Managers and decision makers are faced with the task of evaluating the benefits and risks of a growing number of interventions, separately and in combination. A number of factors help narrow the field of options. Primarily, readiness or the timeframe for achieving readiness for implementation will determine which interventions are practical on short- or long-term timeframes. For example, testing corals for heat resistance and growing them in nurseries is available to support managed selection, managed breeding, and managed relocation. In contrast, using genetic engineering to increase resilience or marine cloud brightening to reduce light and cool reef surface waters are not yet feasible, and the risks and benefits of these options are not well defined. Interventions available immediately can buy time until more, and potentially more impactful, interventions can become ready for use, or until greenhouse gas emissions are reduced or removed and warming is abated.
The interventions have different risks, benefits, and feasibilities in different regions. Biophysical attributes of a reef or region that influence the choice of intervention include the current degree of reef degradation, disease prevalence, bleaching history and future projections of bleaching events, water quality, herbivory, recruitment, connectivity, spatial extent of the reef, potential for cold shocks, and temperature variability. Moreover, these dependencies are likely to differ when considering where to test versus where to deploy or scale up interventions. Existing management programs and infrastructure will also influence which interventions are more readily deployed. These existing programs and resources will include restoration programs based on sexual reproduction (for genetic and reproductive interventions), technical expertise and research infrastructure availability (for various physiological interventions), propagation programs (for population- and community-level interventions), and
significant engineering infrastructure and scalability (for environmental interventions). The process of identifying appropriate interventions, as well as the locations best suited for their implementation, will likely require coordination across management entities that may be multijurisdictional or multinational in nature. Furthermore, there may be efficiencies that can be found across interventions that share biological or infrastructural resources and can be implemented in combination.
Conclusion: Multiple, interrelated interventions provide a toolbox for increasing coral reef persistence and resilience. This set of options can be tested and deployed based on community goals, ecological objectives for reef management, and the benefits and risks across multijurisdictional or even multinational boundaries. These efforts are likely to evolve over time as interventions become more feasible and as new interventions are developed.
A STRUCTURED, ADAPTIVE APPROACH TO DECISION MAKING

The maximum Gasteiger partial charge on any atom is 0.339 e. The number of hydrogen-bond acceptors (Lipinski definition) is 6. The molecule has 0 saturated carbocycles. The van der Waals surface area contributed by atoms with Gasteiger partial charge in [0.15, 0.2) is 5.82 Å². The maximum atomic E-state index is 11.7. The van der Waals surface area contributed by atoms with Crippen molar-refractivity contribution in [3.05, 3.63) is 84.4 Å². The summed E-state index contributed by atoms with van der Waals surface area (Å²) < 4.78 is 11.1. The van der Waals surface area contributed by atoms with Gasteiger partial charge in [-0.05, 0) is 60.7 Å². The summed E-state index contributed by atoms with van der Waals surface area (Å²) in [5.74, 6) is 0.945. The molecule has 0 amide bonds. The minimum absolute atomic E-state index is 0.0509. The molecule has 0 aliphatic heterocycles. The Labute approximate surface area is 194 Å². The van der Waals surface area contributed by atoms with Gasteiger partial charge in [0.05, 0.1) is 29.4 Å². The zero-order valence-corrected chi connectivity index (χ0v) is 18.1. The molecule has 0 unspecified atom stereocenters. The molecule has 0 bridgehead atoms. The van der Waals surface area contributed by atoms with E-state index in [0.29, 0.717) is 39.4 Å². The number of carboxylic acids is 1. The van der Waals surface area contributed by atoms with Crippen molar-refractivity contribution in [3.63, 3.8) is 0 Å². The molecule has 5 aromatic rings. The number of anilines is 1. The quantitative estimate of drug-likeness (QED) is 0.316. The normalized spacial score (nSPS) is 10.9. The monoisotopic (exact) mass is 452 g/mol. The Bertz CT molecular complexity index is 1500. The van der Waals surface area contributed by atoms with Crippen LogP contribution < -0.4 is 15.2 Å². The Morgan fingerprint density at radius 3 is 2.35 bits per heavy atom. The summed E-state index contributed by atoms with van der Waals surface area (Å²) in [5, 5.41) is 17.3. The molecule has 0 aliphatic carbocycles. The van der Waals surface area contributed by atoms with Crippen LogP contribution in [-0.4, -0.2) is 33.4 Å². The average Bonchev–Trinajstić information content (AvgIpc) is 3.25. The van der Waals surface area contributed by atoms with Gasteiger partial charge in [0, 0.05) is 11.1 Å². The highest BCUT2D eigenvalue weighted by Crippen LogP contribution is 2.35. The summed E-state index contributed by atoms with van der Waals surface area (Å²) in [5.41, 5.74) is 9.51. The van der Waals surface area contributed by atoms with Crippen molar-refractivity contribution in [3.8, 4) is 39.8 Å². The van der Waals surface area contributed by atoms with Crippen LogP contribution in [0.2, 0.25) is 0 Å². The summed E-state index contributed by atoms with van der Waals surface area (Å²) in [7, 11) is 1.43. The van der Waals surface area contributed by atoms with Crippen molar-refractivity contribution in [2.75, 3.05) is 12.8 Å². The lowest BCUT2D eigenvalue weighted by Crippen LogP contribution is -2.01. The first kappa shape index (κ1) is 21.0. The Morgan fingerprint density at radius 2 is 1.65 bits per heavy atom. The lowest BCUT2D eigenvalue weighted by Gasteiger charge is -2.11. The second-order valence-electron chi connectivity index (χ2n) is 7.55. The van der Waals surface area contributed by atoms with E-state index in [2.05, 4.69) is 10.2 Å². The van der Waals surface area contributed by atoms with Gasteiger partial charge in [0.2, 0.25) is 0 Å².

Coral reefs are socioecological systems; humans are responsible for the greatest threats to reef persistence and resilience yet are also among the primary beneficiaries of healthy and functional coral reefs that provide a variety of ecosystem services and benefit streams. A structured decision approach for managing coral reefs links driving forces, human and natural pressures, ecosystem states, measured impacts on ecosystem services, and societal and management responses in a coral reef system. The evaluation of coral interventions is part of a broader decision context that includes managing other stressors (e.g., water quality, overfishing, habitat destruction) to achieve overall coral reef conservation objectives based on community values. Within this framework, an adaptive management approach provides an explicit process for planning, evaluating, implementing, monitoring, and adjusting specific management strategies (e.g., interventions, conventional restoration activities, and their timing) when outcomes are uncertain, based on their measured impact and the overall management goals. The steps of this adaptive process, focused on evaluating coral interventions, are outlined below.
Step 1: Identify the Decision Context
An iterative adaptive management process begins with a planning and problem formulation stage to establish the decision context: identifying long- and short-term goals, objectives, possible biophysical outcomes, and their relationship to evaluation metrics and decision criteria.
Although decision makers have primary responsibility for problem formulation, stakeholder involvement is required to establish shared goals and objectives. Stakeholders may have multiple and sometimes conflicting viewpoints, and also have varying risk tolerances to management alternatives (both unintended and known potential negative consequences). The process of reaching consensus on objectives and criteria will make preferences and risk tolerance explicit and will help guide how some objectives might need to trade off with others given stakeholder and decision-maker values.
Step 2: Model Linkages Across Interventions, Biophysical Outcomes, and Objectives